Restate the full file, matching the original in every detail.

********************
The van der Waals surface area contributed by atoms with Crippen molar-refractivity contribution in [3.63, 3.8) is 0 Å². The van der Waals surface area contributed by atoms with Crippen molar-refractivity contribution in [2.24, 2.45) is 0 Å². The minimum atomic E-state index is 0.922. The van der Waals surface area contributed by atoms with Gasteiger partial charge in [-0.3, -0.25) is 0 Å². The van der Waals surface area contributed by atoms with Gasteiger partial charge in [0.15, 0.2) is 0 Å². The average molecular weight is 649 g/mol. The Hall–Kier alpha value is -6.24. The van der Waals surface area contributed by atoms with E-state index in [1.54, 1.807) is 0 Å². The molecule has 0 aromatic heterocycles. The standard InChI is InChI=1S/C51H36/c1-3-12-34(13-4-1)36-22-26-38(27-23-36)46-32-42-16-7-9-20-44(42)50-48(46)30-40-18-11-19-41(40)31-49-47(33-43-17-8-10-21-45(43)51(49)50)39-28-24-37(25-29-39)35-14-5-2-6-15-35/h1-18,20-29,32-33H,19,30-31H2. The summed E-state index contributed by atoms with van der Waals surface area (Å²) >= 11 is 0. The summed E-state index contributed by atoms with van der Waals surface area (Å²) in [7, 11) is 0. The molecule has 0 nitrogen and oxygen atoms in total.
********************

The van der Waals surface area contributed by atoms with Crippen molar-refractivity contribution in [3.63, 3.8) is 0 Å². The van der Waals surface area contributed by atoms with Crippen molar-refractivity contribution in [2.24, 2.45) is 0 Å². The minimum atomic E-state index is 0.922. The van der Waals surface area contributed by atoms with Gasteiger partial charge in [-0.3, -0.25) is 0 Å². The van der Waals surface area contributed by atoms with Gasteiger partial charge in [0.15, 0.2) is 0 Å². The average molecular weight is 649 g/mol. The Hall–Kier alpha value is -6.24. The van der Waals surface area contributed by atoms with E-state index in [1.54, 1.807) is 0 Å². The molecule has 0 aromatic heterocycles. The standard InChI is InChI=1S/C51H36/c1-3-12-34(13-4-1)36-22-26-38(27-23-36)46-32-42-16-7-9-20-44(42)50-48(46)30-40-18-11-19-41(40)31-49-47(33-43-17-8-10-21-45(43)51(49)50)39-28-24-37(25-29-39)35-14-5-2-6-15-35/h1-18,20-29,32-33H,19,30-31H2. The summed E-state index contributed by atoms with van der Waals surface area (Å²) >= 11 is 0. The summed E-state index contributed by atoms with van der Waals surface area (Å²) in [7, 11) is 0. The molecule has 0 nitrogen and oxygen atoms in total.